Monday, March 02, 2015

Ryan Boudinot's Essay on MFA Programs

A few days ago I came across a link to Ryan Boudinot's February 27, 2015 essay in The Stranger, "Things I Can No Longer Say About MFA Writing Programs Now that I No Longer Teach in One," on Facebook, and immediately read it based on the vehemence of the responses on the post thread that linked to it. Most of the commenters took umbrage at Boudinot's contemptuous and sometimes cruel tone, at his regal pronouncements, and at his dismissive attitudes towards student writers, and I did not disagree with any of these criticisms. Boudinot is harsh and dismissive of all but the most gifted student writers, suggesting that he probably should not have been (or ever again be) anywhere near an MFA program, including the very best ones out there, or students of any sort for that matter. His comments, in fact, convey a level of disdain for students that suggests they will not be entering a welcoming, constructive space, however critical, when studying with him. Yet what also struck me reading his byline was that he leads an organization called Seattle City of Literature, which, I learned online, hosts an annual book festival celebrating the kinds of small presses that often publish the very sorts of MFA-alumni writers he is writing about, and which probably attracts not just readers, but writers who aspire to study at creative writing at the graduate level. I posted a short comment supportive of Boudinot's critics, but said to myself that I'd add a few more comments here.

Boudinot's key points in his article, based on his teaching experience and writing career, are:
  1. Writers are born with talent.
  2. If you weren't serious about writing by adolescence, you don't have a chance.
  3. If you complain about no time to write, drop out.
  4. If you aren't a serious reader, don't expect anyone to read your work.
  5. No one cares about your life issues, in written form, if you are a bad writer.
  6. You don't need the professor's help to get published.
  7. It's not important that people think that you're smart.
  8. It's important to woodshed.
On one level, a few of these at least sound sensible enough on the surface. Starting with number 8, of course you should spend time writing and polishing your work, though all writers do so at varying speeds, with some emerging in print fairly polished more quickly than others. But there's no set timeline to this process, and it all depends upon what someone produces, whether there's a market for it, luck, and so on. Number 7 also is hardly controversial, though it is the case that certain writers, particularly white male writers, do receive outsized attention based on how smart they are thought to be, and women and writers of color, or working-class writers, whom Boudinot does not discuss, are not infrequently read and discussed as less "smart" or "intellectual." (In fact, any mention of race, gender or class is missing from Boudinot's article.) The burden of being thought to be less smart, or less intelligent or intellectual, and thus not taken as seriously, is a real counterpoint to what Boudinot is talking about. As a teacher I try to keep in mind the varying forms of intelligence and sophistication students may bring to works; what might not look so "smart" to one person might be really impressive if viewed from a different perspective.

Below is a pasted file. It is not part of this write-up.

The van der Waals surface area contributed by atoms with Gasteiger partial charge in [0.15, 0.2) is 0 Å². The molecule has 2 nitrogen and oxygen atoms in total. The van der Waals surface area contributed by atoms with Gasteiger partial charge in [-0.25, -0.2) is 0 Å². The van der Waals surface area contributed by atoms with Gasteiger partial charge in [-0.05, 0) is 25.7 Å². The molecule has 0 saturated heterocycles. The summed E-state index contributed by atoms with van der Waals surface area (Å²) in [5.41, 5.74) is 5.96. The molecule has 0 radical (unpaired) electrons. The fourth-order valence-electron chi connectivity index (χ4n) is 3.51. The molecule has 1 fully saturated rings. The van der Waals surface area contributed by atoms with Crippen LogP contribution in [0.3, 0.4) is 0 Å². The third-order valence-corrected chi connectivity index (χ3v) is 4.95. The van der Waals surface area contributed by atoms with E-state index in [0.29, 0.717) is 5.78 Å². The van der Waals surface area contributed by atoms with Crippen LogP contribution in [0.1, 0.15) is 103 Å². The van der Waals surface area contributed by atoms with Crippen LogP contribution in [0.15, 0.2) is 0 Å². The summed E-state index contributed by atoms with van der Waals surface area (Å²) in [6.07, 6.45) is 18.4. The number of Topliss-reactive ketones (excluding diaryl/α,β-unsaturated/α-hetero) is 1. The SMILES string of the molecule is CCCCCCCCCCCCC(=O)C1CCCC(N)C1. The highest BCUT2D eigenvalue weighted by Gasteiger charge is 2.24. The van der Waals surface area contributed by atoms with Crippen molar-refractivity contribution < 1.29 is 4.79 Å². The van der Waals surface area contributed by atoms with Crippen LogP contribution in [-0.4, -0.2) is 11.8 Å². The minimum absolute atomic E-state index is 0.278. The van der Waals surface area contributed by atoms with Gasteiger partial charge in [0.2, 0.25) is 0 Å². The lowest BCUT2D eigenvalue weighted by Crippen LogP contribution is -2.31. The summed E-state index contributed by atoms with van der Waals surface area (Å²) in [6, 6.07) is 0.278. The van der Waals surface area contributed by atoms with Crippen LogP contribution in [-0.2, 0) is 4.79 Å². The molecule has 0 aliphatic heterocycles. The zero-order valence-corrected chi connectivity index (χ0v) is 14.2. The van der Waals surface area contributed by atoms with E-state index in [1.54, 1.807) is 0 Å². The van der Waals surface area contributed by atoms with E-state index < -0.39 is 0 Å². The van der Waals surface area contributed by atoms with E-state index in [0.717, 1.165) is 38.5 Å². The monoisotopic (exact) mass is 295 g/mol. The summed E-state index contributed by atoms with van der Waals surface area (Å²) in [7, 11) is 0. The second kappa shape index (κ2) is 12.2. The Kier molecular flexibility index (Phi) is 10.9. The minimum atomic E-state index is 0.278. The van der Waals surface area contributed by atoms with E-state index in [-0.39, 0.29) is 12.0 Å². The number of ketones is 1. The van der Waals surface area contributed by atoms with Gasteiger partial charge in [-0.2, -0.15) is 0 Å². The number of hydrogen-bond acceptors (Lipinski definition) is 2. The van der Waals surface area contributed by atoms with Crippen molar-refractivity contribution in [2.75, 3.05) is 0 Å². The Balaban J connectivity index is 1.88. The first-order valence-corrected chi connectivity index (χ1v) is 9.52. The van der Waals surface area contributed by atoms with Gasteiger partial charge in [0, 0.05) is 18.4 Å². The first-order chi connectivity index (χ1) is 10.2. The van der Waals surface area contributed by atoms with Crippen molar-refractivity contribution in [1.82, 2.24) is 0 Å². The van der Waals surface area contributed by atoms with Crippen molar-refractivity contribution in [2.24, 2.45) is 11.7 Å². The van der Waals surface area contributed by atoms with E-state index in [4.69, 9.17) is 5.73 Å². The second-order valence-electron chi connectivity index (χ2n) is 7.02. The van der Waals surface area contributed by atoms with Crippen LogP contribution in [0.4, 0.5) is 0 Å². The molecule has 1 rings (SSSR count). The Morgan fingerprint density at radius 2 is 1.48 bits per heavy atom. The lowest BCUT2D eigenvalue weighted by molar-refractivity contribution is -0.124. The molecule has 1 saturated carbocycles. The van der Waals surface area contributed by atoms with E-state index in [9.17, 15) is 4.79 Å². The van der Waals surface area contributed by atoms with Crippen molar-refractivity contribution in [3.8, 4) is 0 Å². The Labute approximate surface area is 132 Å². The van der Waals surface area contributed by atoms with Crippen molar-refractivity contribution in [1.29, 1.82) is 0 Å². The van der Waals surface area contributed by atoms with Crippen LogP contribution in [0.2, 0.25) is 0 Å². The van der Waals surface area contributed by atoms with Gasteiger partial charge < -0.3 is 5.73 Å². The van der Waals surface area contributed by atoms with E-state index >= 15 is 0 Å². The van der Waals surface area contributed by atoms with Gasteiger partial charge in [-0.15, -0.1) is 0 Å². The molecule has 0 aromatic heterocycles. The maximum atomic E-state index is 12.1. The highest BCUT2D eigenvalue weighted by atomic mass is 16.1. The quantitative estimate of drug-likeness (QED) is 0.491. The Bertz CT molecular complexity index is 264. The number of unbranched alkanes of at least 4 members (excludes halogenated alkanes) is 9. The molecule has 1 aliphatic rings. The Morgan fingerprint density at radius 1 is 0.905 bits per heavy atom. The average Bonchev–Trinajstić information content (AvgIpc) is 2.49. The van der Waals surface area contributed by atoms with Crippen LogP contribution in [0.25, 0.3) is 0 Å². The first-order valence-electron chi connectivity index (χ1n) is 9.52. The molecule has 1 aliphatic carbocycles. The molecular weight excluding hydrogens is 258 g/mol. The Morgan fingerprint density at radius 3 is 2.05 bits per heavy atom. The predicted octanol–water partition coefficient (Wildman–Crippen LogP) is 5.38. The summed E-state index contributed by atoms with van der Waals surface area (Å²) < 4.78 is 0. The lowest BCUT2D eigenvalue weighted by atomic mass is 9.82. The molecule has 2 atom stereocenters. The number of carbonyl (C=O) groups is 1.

Thinking in particular about the writer that Boudinot mentions, David Foster Wallace, he was talented, prolific, and wrote at least one book that will stand the test of time. But critics frequently invoke his brilliance--his philosophy degree often comes up, as does the complexity of his prose, etc.--specifically in the service of highlighting his intellectual power, and given how highly he is regarded among students, it makes sense that some of them, reading his work, would want to emulate him and impress in the very ways he appears to. I find much of his work after the early stories in The Girl With Curious Hair and a few of the later ones in Brief Interviews with Hideous Men unpalatable, and Infinite Jest, which I ploughed through to supervise a student's research project, was brainy but unbearable (with terribly written black vernacular). I have taught many of students drawn specifically to the "smartness" of Wallace, Leo Tolstoy, Donald Barthelme, Jorge Luis Borges, etc. That said, a writer's intellectual firepower may be a primary consideration for some readers, as with certain kinds of experimental writing, for example. For a writing teacher, it's incumbent to discuss with a student if cleverness is becoming an end in itself or is overwhelming other aspects of the work, and there's a way to do this that can be productive and need not be harmful.